To support his claim that most atheists are being irrational, Vitz uses himself as a case study, citing his experience in an academic environment where piety was frowned upon. He confesses: "....it is now clear to me that my reasons for becoming and for remaining an atheist-skeptic from about age 18 to 38 were superficial, irrational, and largely without intellectual or moral integrity". Feh: just because he was stupid and venal, doesn't mean the rest of us are. There's this thing called projection -- as a psychologist, Vitz may have heard of it.
Vitz goes on to cite specific examples of prominent atheists with paternal issues: Freud, Marx, O'Hair, Nietzsche. But surely this is proof by anecdote? A scientific approach might, say, systematically survey many atheists and believers on their family histories, and attempt to discern correlations, not just cherry-pick a few historical examples. Isn't psychology a science?
Religion as Social Glue
Sibley concludes by citing the work of Rene Girard, who advances the idea that religion (especially its sacrificial rituals) arose as a way of mitigating violent competition among individuals, thus making orderly society possible. Personally, I'm not competent to critique Girard (read: damned if I can make head or tail of him), but he may have a point. In general, I agree with those who argue that religion played a role in expanding the "in-group" beyond the local clan, all of whom were relations by blood or marriage. This is a Good Thing, as far as it goes -- but it must be noted that the process fell short of truly universalizing the in-group; that it ground to a halt at a point where we had larger, mutually hostile groups. It's only in the past few centuries that we've begun to unravel the residue of these old rivalries -- Catholics and Protestants (mostly) kissed and made up, then they allowed that Jews maybe weren't such bad folks after all, and now they're even making nice with the Muslims (not all of whom are returning the favour, but they've got similar issues to work out themselves). And the impetus for this outpouring of tolerant brotherly love was precisely the growth of secularism (oops, "atheism") springing from the Enlightenment -- the determination to bury the theological hatchets, and seek identities beyond the denominational.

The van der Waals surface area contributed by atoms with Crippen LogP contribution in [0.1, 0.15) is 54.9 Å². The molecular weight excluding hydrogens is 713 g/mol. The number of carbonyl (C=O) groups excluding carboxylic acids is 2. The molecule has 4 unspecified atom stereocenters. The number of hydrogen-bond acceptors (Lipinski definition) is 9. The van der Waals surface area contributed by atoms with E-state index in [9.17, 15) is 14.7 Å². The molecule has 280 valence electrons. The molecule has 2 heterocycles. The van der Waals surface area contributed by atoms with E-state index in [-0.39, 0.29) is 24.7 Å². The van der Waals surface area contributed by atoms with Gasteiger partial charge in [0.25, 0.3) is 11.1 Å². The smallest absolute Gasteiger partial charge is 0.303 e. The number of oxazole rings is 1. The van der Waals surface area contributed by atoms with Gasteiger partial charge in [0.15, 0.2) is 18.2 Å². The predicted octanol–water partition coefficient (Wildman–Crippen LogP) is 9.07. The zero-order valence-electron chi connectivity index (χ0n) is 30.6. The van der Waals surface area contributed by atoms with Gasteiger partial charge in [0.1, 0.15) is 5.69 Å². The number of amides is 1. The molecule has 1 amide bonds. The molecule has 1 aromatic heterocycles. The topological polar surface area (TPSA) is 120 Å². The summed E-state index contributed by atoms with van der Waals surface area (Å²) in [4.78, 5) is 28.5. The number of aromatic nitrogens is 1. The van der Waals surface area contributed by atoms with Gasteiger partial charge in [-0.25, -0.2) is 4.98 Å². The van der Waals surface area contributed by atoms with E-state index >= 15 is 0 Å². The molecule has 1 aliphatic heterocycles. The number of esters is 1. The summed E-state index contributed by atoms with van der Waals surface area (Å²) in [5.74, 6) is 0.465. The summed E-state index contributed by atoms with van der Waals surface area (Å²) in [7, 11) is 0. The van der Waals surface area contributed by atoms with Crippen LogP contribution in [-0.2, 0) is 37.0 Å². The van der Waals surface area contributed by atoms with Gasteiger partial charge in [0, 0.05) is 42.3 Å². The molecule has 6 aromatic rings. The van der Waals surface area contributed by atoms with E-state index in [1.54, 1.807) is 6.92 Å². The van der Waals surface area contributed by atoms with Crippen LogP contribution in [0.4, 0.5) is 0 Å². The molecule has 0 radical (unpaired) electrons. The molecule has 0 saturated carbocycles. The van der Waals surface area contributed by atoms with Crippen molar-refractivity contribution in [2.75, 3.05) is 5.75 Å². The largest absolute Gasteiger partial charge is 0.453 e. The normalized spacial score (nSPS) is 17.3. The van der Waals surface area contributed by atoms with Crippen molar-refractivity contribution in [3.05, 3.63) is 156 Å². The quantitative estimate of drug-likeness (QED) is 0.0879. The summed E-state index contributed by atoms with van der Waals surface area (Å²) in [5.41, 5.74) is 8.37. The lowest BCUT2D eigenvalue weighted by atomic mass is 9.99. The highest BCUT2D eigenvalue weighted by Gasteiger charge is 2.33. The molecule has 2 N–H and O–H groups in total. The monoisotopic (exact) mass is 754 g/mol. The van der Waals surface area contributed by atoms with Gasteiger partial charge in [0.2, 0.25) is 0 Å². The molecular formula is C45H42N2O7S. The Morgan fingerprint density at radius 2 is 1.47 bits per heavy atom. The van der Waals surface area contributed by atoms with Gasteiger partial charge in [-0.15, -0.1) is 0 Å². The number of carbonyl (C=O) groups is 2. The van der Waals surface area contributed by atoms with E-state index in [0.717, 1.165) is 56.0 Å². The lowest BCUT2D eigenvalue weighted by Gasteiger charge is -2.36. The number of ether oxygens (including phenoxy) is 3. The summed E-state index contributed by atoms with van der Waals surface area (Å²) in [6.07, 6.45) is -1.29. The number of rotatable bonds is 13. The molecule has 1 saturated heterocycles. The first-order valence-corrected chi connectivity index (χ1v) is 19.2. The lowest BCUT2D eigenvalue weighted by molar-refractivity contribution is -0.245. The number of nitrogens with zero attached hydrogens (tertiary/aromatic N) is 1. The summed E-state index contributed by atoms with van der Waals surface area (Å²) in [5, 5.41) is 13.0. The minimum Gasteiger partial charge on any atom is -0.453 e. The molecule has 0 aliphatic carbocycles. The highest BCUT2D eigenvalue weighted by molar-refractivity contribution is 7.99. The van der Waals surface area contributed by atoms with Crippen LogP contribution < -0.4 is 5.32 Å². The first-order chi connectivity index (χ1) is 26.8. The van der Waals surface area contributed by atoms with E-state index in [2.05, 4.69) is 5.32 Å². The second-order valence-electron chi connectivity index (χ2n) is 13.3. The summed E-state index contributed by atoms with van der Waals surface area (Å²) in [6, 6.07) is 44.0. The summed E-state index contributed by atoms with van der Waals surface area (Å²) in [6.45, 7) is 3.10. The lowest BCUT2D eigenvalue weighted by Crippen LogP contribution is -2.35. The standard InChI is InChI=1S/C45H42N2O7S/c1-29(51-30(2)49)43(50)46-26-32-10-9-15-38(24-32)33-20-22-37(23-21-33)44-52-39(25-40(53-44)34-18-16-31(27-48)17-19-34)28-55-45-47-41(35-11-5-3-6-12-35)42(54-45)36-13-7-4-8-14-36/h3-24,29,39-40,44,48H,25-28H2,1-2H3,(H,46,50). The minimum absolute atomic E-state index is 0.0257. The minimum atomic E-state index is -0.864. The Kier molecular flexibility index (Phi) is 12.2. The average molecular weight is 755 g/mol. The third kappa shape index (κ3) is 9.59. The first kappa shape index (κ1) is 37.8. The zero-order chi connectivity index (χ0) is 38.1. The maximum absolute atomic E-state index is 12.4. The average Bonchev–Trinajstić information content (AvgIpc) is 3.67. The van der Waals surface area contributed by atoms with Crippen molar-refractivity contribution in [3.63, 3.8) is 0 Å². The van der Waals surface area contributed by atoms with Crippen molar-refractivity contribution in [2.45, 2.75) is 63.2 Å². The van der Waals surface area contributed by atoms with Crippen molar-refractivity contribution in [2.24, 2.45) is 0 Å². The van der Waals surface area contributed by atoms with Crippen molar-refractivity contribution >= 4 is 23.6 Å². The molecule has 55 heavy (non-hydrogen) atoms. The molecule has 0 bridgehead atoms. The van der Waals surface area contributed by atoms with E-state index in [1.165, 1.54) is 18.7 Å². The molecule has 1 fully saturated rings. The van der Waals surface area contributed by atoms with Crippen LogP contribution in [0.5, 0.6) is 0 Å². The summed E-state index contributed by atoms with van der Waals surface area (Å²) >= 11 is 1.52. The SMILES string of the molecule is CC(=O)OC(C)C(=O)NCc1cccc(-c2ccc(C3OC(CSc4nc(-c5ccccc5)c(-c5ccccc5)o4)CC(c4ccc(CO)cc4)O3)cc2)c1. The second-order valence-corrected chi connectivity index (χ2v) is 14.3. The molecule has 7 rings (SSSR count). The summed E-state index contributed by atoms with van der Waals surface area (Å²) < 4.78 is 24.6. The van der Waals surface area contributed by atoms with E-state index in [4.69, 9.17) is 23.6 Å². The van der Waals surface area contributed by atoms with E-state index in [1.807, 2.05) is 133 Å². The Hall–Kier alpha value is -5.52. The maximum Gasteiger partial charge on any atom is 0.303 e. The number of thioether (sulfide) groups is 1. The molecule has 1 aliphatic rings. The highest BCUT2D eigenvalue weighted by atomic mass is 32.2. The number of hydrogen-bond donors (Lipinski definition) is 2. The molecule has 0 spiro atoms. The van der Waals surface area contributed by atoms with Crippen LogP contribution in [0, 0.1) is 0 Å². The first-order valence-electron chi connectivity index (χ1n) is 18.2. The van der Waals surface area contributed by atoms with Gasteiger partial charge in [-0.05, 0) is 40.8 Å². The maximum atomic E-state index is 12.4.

However, even if religion enabled the rise of civilization, this does not warrant the conclusion that getting rid of religion will bring back the Stone Age -- history is not so simply reversible. Establishing that thesis would require data from modern society, say on the correlations between religious belief and observance, and violence, across the Western world. And in fact, some data on that topic is available, in a paper in the Journal of Religion and Society. What it shows is that for many reasonable measures of societal health (rates of homicide, young adult suicide, teen pregnancy and STDs), there is little correlation with measures of religiosity -- and where there is correlation, it appears to be negative, ie. higher rates of belief go with worse outcomes (the USA being a prominent outlier among Western democracies -- among the most religious of the bunch, and also by far the most dysfunctional).
So long as the seed of "resentment" remains embedded in the human psyche -- and it will so long as we remain "human" -- uprooting religion is unlikely to produce a peaceful world.Well, no it probably won't: we humans are a cussed bunch, and have always fought over resources, if nothing else. But eliminating organized and enforced irrationality -- which frequently explicitly encourages violence -- can't really hurt, either.
Update: Dan Gardner, who is AFAIK the sole voice of rationality left at the Citizen, has posted a short-but-delicious smackdown of his colleague's piece. I was not previously aware of Dan's blog, but it's now in my RSS subs. Hat tip: Paul @ Unscrewing the Inscrutable.